Weekly TBT Post: Lima, Peru

March 2016

I was so terrified to land in Lima, Peru–the first foreign city where I’d be on my own–that I couldn’t even make small talk with the nice British woman seated next to me. All I could think about were scary realities: that I would be landing at 12:45 a.m., and then trying to find my arranged cab ride to the hostel (my first hostel, ever), where I would be arriving in the middle of the night to climb into a bunk bed in a room of strangers.

Surely the crowds at the airport, groups of families and friends greeting passengers, and multitudes of cab drivers, could see the fear on my face–probably even whiter than usual. Carrying a backpack and messenger bag, the lightest I’d ever packed, I paced in front of the row of drivers holding signs with names, desperately searching for mine. After what felt like an eternity, I noticed one driver looking at me intently, in a kind way. I watched him dash out the door and run back with a sign that had my full name on it.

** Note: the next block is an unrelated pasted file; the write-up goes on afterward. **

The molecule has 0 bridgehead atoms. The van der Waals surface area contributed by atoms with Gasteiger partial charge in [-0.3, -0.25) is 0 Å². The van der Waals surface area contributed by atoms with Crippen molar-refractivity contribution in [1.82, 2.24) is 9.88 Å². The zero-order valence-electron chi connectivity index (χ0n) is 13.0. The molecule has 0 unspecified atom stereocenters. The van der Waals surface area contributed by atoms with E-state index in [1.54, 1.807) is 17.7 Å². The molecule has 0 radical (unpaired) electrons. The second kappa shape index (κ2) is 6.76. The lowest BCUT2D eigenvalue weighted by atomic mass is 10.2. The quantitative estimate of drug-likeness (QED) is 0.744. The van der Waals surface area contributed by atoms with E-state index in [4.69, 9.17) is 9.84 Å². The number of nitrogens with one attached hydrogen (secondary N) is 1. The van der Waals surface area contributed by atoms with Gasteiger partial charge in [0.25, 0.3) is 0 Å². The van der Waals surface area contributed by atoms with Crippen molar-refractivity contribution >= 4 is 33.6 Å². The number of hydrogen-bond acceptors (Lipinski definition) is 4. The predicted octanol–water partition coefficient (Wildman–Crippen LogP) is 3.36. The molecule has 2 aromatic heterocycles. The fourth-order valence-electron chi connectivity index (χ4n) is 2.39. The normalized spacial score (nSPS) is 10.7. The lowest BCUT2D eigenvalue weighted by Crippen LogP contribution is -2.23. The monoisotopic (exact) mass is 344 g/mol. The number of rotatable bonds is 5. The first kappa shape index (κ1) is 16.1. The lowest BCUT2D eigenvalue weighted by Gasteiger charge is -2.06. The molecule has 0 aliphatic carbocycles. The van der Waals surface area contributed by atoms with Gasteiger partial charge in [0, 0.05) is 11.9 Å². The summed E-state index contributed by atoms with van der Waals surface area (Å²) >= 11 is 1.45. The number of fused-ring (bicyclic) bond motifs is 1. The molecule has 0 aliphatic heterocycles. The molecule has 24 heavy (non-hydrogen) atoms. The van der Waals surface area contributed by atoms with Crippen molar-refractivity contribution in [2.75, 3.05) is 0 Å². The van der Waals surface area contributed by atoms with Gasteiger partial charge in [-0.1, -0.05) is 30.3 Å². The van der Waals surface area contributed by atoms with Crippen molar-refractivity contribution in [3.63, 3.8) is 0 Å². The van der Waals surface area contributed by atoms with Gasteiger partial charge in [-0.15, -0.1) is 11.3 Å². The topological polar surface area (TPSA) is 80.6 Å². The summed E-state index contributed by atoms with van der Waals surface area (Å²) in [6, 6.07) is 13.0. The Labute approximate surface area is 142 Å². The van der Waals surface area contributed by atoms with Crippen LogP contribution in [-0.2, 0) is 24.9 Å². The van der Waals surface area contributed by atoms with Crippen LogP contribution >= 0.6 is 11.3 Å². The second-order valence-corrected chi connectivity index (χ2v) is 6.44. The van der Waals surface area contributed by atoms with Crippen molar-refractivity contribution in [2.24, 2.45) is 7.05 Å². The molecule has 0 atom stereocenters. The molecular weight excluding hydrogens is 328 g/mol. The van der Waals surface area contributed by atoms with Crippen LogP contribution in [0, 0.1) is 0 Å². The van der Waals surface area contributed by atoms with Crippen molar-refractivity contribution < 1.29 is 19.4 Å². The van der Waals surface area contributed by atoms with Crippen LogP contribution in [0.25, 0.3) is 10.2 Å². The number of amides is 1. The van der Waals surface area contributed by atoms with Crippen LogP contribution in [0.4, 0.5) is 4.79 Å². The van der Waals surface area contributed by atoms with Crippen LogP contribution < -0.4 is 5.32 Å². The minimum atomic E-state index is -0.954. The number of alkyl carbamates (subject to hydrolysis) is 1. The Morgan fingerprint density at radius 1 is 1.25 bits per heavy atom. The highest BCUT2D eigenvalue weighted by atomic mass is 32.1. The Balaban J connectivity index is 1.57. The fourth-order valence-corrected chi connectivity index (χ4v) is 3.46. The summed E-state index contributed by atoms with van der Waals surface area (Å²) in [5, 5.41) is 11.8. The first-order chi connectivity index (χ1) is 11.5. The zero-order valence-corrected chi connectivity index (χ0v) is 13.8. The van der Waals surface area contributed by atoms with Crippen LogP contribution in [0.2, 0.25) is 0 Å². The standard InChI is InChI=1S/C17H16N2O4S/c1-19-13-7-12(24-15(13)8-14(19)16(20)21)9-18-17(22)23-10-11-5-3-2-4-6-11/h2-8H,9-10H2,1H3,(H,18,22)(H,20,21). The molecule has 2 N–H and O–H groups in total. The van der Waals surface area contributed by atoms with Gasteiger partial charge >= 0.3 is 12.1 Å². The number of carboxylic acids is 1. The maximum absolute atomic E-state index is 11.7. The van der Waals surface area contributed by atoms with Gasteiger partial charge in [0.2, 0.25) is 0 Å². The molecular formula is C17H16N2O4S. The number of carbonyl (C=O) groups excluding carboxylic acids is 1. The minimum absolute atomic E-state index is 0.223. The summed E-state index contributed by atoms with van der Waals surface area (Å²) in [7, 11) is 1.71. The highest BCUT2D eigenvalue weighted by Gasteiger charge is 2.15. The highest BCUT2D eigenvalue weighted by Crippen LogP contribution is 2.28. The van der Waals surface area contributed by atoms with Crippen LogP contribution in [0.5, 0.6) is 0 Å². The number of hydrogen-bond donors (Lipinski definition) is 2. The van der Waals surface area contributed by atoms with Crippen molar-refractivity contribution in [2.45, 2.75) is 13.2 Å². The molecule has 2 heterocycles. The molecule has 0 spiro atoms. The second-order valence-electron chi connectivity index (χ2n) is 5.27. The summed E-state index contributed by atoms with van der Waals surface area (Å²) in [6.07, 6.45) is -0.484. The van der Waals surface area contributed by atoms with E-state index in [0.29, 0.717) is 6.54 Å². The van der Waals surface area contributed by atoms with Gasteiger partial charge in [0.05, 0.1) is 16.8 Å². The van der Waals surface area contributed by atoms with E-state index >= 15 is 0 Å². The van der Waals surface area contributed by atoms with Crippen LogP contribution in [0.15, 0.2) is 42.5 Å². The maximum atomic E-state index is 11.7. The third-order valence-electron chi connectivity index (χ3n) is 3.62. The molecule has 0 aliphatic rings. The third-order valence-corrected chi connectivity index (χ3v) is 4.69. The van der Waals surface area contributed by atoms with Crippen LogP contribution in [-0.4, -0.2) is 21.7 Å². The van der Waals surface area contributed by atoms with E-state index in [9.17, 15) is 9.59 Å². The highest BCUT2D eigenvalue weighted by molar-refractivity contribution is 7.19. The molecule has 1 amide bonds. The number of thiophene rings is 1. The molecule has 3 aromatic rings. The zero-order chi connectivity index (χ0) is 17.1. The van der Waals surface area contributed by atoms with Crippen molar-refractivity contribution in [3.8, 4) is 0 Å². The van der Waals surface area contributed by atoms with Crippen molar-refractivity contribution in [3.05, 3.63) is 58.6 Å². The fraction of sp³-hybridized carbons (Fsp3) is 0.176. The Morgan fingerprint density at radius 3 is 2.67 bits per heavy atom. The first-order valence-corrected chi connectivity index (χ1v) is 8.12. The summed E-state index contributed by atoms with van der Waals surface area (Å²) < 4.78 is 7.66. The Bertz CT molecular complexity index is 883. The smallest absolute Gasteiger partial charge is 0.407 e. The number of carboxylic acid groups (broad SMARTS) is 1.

Breathing a sigh that was part relief, part worry, still scared to get in a cab alone in a foreign country for the first time, I forced a smile as he greeted me. “Como estas?” {And then more words my brain couldn’t translate fast enough. My eight years of studying Spanish had grown rusty from lack of use.}

My hesitation signaled his switch to English. “You are American?”

“Si,” I smiled, feeling at ease as I got in the car, my internal “danger” sensors calming down, despite noticing the car’s back bumper dragging onto the pavement.

Ramon safely dropped me off, offering his driving services for the next day if needed. Grateful to have a ride secured for my bike tour in Miraflores, a 45-minute drive from where I was staying in Callou–which was happening in a few hours already, I tossed my bags over my shoulder and rang the doorbell to the gated hostel. It opened after a few seconds too long of waiting, as I looked around at the dark desolation that seemed to span in every direction.

The front desk worker whom I’d woken up rubbed his eyes and led me to my room, where I climbed to my bunk, immediately sweating. Setting all my things on the bed to avoid waking everyone by messing with a locker, I stripped to a tank top and shorts. A rush of feelings flooded my mind as I curled onto my side. Just hours ago, I was wearing a winter coat, celebrating St. Patrick’s Day with a friend, then scrambling to finish last-minute packing. And now I had made it to my destination, through all the scary steps to get here: to late summer/early autumn, to South America, to the Southern Hemisphere, on my own.